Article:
GIR Colloquium | Interdisciplinary views on the interaction of international and domestic law: New evidence from a migrant rights database
Interdisciplinary views on the interaction of international and domestic law: New evidence from a migrant rights database.
Presented by Assoc Prof Anna Boucher and Eda Gunaydin
Abstract: International relations, political science and international law provide different accounts of the relationship between international and domestic law and how this relationship should be measured and assessed. International relations scholars focus on how international law affects norms at an aggregate level. Political science queries whether the nature of political systems and their level of democratization affects the ways in which international law is incorporated or enforced and how effectual this enforcement is. International law concerns itself with the particular mechanisms by which international law is ratified and incorporated into domestic law and its uses by judges irrespective or insight of the mode of incorporation. These three disciplines are involved in different levels of specificity in their analysis of the role of international law as it is enforced domestically, and the mechanisms by which it occurs. More work is needed to better understand these different levels and to provide an empirical basis to explore how international law is enforced domestically – if at all.
This paper presents findings from the Migrant Worker Rights Database in which close to 1000 court cases were analysed in order to ascertain the extent and role of international law in influencing judicial outcomes. It then takes a deep dive into two of those cases to trace the exact pathways by which international law influences judicial decision-making.
Presenters/short bio: Associate Professor Anna Boucher is a global migration expert. Her book Gender Migration and the Global Race for Talent analyses skilled immigration policies globally from a gender perspective. Her second book, with Dr Justin Gest, Crossroads: Immigration Regimes in an Age of Demographic Change compares immigration regimes across 30 countries. She has written a third on workplace violations against migrant workers in Australia, Canada, England and California, Patterns of Exploitation: Understanding Migrant Worker Rights in Advanced Democracies, which is forthcoming with Oxford University Press. A fourth book, The First Holocaust Songbook, covers the Holocaust and the creation of a global Jewish diaspora and is co-authored with Dr Joseph Toltz. It is under contract with Manchester University Press. She is a regular commentator in the media and consultant to government on migration issues. She holds degrees in law and political science. Prior to coming to Sydney University, she was an Australian Commonwealth Scholar and Bucerius Scholar in Migration Studies at the London School of Economics. From 2021, she is a Research Stream Lead of the James Martin Institute for Public Policy and from November 2021, admitted as a solicitor by the Supreme Court of NSW.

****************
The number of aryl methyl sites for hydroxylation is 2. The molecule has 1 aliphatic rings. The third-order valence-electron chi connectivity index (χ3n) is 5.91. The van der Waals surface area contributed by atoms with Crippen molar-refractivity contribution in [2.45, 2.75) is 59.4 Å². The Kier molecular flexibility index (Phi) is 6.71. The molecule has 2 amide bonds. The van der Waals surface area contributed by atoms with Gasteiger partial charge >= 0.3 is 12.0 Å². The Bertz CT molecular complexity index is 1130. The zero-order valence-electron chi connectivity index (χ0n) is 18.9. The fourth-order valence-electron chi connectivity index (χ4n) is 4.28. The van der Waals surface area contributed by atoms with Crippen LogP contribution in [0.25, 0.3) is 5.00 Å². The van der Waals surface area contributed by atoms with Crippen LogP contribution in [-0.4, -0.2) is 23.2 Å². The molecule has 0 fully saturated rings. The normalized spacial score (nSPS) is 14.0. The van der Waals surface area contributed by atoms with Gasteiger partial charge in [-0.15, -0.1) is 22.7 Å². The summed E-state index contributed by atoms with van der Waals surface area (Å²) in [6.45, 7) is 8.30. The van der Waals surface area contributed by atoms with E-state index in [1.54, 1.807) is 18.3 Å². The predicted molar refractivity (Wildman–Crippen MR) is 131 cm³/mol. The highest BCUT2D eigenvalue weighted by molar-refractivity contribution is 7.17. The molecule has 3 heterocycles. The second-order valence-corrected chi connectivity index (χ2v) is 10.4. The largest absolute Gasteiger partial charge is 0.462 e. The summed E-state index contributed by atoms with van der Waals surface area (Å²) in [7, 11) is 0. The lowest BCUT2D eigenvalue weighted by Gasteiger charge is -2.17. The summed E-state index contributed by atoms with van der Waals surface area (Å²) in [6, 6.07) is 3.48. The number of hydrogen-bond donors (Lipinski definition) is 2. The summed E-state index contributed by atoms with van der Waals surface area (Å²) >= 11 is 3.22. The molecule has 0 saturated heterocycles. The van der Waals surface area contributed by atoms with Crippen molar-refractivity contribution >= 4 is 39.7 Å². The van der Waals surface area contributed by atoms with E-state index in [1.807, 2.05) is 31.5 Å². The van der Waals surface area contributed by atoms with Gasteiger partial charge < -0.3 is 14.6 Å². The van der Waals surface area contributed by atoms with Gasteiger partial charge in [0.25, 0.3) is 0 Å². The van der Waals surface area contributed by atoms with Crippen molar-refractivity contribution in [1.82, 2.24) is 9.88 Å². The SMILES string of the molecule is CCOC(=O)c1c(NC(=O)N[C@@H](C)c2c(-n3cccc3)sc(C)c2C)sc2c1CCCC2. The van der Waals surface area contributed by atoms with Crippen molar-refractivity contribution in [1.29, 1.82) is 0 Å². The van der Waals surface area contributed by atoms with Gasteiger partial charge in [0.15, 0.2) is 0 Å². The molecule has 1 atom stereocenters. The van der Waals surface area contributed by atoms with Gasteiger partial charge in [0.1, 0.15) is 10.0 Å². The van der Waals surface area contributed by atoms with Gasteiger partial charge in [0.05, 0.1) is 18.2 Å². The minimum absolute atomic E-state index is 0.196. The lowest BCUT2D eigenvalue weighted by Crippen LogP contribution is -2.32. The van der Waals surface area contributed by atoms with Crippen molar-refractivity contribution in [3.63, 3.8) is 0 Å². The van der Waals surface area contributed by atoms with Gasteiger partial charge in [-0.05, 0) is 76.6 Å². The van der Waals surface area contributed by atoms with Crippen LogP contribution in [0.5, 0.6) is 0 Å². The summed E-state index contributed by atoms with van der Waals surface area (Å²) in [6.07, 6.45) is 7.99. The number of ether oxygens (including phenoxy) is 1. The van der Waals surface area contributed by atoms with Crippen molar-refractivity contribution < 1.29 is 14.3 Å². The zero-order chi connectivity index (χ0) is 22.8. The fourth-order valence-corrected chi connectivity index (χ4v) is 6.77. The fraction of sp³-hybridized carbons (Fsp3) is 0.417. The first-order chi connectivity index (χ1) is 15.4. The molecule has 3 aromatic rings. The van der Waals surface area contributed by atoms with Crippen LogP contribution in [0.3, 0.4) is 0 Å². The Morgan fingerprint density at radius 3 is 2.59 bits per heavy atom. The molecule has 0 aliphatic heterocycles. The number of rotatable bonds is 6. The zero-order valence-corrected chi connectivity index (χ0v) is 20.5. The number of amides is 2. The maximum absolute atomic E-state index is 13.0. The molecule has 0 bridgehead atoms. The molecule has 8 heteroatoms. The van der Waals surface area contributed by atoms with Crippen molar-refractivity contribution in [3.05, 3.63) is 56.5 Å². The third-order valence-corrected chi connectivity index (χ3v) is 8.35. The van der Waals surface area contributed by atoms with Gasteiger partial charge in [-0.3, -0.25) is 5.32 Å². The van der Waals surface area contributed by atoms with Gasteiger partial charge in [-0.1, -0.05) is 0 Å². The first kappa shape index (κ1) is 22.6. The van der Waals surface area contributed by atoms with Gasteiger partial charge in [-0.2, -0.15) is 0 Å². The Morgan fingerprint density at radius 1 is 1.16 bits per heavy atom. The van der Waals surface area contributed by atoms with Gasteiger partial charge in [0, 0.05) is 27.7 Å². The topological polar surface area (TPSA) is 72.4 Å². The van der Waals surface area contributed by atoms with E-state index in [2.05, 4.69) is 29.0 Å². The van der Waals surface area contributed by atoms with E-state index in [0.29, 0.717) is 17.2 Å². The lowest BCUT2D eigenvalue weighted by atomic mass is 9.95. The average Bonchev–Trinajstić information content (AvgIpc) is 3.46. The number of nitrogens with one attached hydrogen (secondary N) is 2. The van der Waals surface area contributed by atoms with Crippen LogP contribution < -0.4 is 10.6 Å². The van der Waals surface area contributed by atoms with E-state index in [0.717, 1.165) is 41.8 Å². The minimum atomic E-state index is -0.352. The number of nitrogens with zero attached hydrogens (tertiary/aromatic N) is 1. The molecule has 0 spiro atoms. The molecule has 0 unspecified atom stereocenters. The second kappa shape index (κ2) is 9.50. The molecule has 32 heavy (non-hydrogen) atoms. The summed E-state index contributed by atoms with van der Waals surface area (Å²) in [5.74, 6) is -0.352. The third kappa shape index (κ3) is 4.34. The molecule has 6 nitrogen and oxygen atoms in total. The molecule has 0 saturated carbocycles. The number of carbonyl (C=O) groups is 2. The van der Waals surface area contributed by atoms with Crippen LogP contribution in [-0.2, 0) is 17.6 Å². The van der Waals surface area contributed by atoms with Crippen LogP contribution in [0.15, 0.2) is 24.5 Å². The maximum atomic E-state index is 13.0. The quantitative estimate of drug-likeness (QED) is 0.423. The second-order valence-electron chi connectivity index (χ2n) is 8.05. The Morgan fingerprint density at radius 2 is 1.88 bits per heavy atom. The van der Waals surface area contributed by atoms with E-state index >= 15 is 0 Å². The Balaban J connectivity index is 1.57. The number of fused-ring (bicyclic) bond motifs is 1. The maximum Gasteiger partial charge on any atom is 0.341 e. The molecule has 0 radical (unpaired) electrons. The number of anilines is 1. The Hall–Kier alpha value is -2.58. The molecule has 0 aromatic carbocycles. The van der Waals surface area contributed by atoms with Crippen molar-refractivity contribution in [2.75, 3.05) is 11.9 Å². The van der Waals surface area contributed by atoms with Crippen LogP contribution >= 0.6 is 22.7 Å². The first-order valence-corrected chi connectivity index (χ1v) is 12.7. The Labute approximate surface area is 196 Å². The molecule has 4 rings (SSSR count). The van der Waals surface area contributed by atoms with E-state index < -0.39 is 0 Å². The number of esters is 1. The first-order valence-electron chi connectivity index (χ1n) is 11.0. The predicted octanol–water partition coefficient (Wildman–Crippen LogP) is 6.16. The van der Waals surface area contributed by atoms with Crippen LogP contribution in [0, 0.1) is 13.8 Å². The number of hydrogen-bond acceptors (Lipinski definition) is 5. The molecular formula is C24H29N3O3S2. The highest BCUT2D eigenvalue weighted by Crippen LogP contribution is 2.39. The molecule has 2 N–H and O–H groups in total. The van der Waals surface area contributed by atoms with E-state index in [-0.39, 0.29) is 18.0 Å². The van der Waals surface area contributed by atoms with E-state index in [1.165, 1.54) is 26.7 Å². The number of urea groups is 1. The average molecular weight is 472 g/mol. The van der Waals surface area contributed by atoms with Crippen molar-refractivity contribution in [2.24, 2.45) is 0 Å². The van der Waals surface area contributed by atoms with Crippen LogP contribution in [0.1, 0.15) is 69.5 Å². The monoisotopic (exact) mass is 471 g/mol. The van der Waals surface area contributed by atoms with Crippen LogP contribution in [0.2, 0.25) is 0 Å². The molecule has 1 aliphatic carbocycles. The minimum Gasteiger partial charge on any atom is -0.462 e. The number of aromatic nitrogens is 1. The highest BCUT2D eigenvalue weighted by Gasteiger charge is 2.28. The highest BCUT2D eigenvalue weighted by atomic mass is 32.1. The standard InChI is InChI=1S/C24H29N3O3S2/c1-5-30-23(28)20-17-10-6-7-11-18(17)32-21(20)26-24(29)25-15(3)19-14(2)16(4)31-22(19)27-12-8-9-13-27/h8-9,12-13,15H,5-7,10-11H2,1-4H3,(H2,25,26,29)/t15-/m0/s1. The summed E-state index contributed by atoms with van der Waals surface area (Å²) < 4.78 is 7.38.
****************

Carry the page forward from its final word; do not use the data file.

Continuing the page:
Eda Gunaydin is a graduate student in the Department of Government and International Relations at the University of Sydney. Her key research interests are in the areas of gender, race and violence in international relations. In 2016 she received the University Medal in Government and International Relations, and she has been a research assistant in the Department since 2015. Recently interviewed by E-International Relations, you can read more about her here.
Date: 25 November
Zoom link: https://uni-sydney.zoom.us/j/81120598861